Most traders have a workstation, where they analyze charts and, really if you boil it down, what they are doing is looking at historical price behavior. Charting is one of the very first — and one of the most important — tools that every trader must learn to use for technical analysis.
It is a visualization of price action within a period of time. Any asset or financial market with price data over time can be viewed as a chart for analysis. Charts are obviously visual tools and can be used to analyze a Forex currency pairs movements patterns and tendencies.
Harkening back to your algebra days, the vertical axis or Y-axis represents price, and the X-axis or horizontal axis represents time. Prices are plotted on the chart from left to right with the most recent price furthest to the right.
What Does a Price Chart Actually Mean?
A price chart is a representation of supply and demand, aggregating every buy transaction and every sell transaction of that asset. It incorporates all news, as well as traders’ expectations of future news. When reality is different from expectations prices may shift again.
In the forex market, with so many players and so much currency in circulation, these charts are an amalgam of all activity from the millions of market participants.
The 3 Types of Forex Charts
The three most prevalent types of price charts are:
- Line chart
- Bar chart
- Candlestick chart
This is the simplest type of chart and a line graph that any middle school student should be able to recognize. It tracks one closing price to the next. The line that is formed visualizes the general price movement of a currency pair over a certain time period.
While it is the simplest version, it doesn’t give traders an insight into the price behavior within the period. All traders know is that the price closed at this mark at the end of the period, without any insight into what happened within that period.
This type of chart is usually used to get a macro picture of price movement. It also lends itself to spotting trends, which is simply the slope of the line.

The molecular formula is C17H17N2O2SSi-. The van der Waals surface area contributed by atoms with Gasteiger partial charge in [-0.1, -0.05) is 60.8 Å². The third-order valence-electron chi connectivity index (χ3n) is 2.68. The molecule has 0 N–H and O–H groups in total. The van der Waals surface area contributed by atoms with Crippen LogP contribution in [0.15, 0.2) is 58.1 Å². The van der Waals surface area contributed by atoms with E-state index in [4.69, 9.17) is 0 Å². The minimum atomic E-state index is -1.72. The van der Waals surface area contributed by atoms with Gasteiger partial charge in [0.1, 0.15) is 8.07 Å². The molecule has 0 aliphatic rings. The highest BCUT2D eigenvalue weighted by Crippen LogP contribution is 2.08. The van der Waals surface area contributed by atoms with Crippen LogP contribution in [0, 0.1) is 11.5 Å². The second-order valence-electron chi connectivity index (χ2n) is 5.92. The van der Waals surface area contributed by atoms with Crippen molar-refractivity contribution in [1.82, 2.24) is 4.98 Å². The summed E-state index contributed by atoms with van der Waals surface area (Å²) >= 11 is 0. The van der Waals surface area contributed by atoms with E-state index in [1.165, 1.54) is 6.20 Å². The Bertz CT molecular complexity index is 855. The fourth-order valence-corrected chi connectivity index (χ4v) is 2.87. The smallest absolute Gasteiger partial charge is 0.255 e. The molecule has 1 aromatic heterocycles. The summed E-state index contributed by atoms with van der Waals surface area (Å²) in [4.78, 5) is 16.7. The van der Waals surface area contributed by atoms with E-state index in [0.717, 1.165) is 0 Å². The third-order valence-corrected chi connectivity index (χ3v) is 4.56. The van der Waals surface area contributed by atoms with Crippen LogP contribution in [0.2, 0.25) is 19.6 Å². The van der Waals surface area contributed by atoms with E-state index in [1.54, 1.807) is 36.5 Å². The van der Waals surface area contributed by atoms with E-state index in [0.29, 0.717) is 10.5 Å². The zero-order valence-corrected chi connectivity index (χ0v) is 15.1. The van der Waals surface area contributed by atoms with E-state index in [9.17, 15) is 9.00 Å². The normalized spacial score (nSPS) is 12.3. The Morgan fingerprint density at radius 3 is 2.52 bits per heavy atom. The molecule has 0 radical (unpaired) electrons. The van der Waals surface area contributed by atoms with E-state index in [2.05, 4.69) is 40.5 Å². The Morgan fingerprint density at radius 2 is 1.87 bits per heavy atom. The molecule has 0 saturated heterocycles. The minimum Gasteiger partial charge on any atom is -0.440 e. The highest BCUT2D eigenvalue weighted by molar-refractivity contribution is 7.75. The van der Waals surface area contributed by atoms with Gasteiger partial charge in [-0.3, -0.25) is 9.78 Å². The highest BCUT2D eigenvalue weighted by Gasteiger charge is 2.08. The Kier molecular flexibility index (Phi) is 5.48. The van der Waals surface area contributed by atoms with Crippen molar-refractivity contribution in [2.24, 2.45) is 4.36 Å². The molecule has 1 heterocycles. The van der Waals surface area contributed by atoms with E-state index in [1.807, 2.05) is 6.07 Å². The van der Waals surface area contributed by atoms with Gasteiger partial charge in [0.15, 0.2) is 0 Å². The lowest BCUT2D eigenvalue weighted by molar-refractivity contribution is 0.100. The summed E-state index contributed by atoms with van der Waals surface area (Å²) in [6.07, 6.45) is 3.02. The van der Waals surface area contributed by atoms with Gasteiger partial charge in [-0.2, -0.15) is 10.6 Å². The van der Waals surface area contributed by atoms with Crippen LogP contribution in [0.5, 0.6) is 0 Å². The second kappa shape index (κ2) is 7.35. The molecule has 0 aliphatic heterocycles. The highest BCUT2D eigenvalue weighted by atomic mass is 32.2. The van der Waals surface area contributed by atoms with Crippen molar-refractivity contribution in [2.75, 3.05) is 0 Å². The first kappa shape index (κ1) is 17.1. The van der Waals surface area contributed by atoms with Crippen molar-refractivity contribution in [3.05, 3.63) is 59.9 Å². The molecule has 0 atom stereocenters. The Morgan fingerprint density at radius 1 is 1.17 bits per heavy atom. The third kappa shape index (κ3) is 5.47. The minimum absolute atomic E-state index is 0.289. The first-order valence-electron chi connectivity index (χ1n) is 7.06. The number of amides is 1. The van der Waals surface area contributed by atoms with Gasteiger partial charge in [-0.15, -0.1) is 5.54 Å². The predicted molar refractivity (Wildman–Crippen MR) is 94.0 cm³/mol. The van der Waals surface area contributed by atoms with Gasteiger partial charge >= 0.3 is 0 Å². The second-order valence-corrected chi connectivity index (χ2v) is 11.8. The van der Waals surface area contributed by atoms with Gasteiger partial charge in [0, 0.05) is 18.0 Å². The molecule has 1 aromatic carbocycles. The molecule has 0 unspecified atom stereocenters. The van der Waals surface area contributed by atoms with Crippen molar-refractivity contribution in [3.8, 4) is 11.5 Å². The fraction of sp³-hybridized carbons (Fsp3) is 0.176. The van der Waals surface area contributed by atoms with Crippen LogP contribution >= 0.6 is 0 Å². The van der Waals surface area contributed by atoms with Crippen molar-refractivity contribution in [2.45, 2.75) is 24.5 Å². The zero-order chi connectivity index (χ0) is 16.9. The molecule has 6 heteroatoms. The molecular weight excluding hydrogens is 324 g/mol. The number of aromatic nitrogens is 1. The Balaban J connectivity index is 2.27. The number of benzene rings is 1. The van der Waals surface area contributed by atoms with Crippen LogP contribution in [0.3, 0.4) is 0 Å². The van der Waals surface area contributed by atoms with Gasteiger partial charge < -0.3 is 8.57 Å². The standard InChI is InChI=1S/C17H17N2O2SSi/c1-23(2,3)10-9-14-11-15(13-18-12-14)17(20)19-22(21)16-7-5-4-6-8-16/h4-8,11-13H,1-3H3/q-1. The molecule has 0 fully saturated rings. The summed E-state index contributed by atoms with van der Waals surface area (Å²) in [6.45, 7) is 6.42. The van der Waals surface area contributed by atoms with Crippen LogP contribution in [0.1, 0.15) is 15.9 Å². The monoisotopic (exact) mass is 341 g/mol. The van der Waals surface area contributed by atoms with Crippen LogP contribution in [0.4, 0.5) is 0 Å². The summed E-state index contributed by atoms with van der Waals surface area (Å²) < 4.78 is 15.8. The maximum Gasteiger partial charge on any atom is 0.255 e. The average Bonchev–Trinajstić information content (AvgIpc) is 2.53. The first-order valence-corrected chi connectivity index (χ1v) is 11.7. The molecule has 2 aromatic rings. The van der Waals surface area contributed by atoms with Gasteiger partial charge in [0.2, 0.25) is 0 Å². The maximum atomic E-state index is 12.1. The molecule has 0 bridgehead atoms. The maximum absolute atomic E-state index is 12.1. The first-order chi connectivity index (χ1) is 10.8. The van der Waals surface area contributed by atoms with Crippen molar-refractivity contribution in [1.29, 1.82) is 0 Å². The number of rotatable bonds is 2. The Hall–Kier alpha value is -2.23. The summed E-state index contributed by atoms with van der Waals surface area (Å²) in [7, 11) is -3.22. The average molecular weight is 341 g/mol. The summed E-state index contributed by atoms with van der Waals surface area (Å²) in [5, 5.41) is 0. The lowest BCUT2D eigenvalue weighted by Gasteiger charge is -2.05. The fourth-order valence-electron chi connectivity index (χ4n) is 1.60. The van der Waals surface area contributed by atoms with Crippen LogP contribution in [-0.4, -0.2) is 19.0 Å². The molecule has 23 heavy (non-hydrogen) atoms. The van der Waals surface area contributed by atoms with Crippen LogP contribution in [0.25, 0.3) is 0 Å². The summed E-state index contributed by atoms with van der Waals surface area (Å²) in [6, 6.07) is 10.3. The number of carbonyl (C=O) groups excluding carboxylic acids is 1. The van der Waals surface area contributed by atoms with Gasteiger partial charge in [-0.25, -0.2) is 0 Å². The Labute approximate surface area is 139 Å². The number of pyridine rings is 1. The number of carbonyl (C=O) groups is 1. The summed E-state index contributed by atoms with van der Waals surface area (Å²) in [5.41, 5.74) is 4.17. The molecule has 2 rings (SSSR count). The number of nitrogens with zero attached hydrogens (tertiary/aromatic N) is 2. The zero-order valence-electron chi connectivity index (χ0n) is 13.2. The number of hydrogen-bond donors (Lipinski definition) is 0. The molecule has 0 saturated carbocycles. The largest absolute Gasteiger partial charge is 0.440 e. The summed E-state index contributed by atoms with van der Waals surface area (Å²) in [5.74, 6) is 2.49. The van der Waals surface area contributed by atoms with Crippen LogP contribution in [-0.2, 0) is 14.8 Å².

A bar chart has an extra order of complexity, showing the opening and closing prices as well as the highs and lows. It helps a trader to see the price range within each period.
Bars can increase or decrease in size from one to the next. The bottom of the bar tells us what the lowest traded price for that time period was, while the top of the bar indicates the highest price within that time period. The vertical bar itself tells us about the currency pair’s trading range.
Increasingly volatile price fluctuations mean that the bars are larger. The converse is true, as well. As price action steadies, the bars become smaller.
This fluctuation is due to the way each bar is constructed, with the vertical height of the bar reflecting the range between the high and low prices of the bar’s time period. The bar also records the time periods of opening and closing prices with horizontal lines. The hash on the left side of the bar is the opening price and the hash on the right side is the closing price. See below for an example of a bar chart.
A bar is simply one segment of time. It can be a day, a week, an hour, or even a minute. Just make sure you know what time period each bar represents in order to properly read the chart.
Bar charts are also called OHLC charts because they indicate the open, high, low, and close for that particular currency pair. The main difference between a line chart and an OHLC chart is that the bar chart displays volatility.
A candlestick chart is simply a variation of the bar chart, showing the same price information but in a nicer, easier-to-read graphic format. The candlestick bar still visualizes the high and low range with a vertical line, but the body of the bar is a block rather than a line.
Candlesticks are also different colors, usually red and green. That helps quickly visualize the bullish or bearish sentiment. Usually, if the block in the middle is filled, colored in, or red, then the currency pair closed lower than it opened. If the closing price is higher than the opening price, then the body of the candlestick will be white, hollow, or green.
At the end of the day, what we are talking about is data. We are talking about the many ways that data can be presented and interpreted. Each chart has its own characteristics and usefulness in technical analysis.
Disclaimer: All information provided here is intended solely for study purposes related to trading financial markets and does not serve in any way as a specific investment recommendation, business recommendation, investment opportunity, analysis, or similar general recommendation regarding the trading of investment instruments. The content, in its entirety or parts, is the sole opinion of SurgeTrader and is intended for educational purposes only. The historical results and/or track record does not imply that the same progress is replicable and does not guarantee profits or future profitable trading records or any promises whatsoever. Trading in financial markets is a high-risk activity and it is advised not to risk more than one can afford to lose.